agreements in the eastern part of the Channel and extending into the southern North Sea have subsequently been achieved between Belgium and France in 1990, despite a dispute over a low-tide elevation called the Banc Breedt, and between Belgium and the UK (1991) on the basis of equidistance.
In semi-enclosed seas, a semi-complete pattern of existing boundaries may provide a framework for the negotiation of the remaining boundaries. For instance, the existence in the southern North Sea of agreed boundaries between the Netherlands and the United Kingdom (UK) and between France and the UK provided the framework for the negotiation
of the boundary between Belgium and the UK. The latter’s negotiating stance was based on the consideration that the UK was legally bound by agreements in force with its other two neighbours and the new boundary had somehow to join together the two existing boundaries, thereby filling the “gap”.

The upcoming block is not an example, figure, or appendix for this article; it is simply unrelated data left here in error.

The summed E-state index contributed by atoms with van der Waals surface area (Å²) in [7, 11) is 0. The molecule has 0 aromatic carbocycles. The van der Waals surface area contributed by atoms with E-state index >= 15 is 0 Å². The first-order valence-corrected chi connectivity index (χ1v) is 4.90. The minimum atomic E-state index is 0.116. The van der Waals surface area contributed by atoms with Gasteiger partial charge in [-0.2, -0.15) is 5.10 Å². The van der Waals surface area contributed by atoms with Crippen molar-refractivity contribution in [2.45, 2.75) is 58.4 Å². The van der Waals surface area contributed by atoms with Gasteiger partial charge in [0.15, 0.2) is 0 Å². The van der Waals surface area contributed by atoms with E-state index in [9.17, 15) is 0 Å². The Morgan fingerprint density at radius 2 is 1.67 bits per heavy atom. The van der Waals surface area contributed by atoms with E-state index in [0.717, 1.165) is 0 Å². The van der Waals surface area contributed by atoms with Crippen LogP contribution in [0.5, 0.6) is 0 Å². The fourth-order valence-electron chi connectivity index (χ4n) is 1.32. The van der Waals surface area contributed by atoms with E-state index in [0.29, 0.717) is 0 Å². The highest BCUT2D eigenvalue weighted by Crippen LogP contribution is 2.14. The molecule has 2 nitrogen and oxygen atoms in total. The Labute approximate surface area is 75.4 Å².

Desiring to establish the common boundary between their respective parts of the continental shelf, taking full account
of the current rules of international law on international boundaries in order to achieve an equitable solution,
Have agreed as follows:
Article 1The boundary between that part of the continental shelf which appertains to the United Kingdom of Great Britain and Northern Ireland and that part which appertains to the Kingdom of Belgium shall be a line composed of loxodromes joining in the sequence given the points defined as follows by their coordinates:
51° 33′ 28″ N 02° 14′ 18″ E
51° 36′ 47″ N 02° 15′ 12″ E
51° 48′ 18″ N 02° 28′ 54″ E
The positions of the points in this article are defined by latitude and longitude on European Datum (1st Adjustment 1950).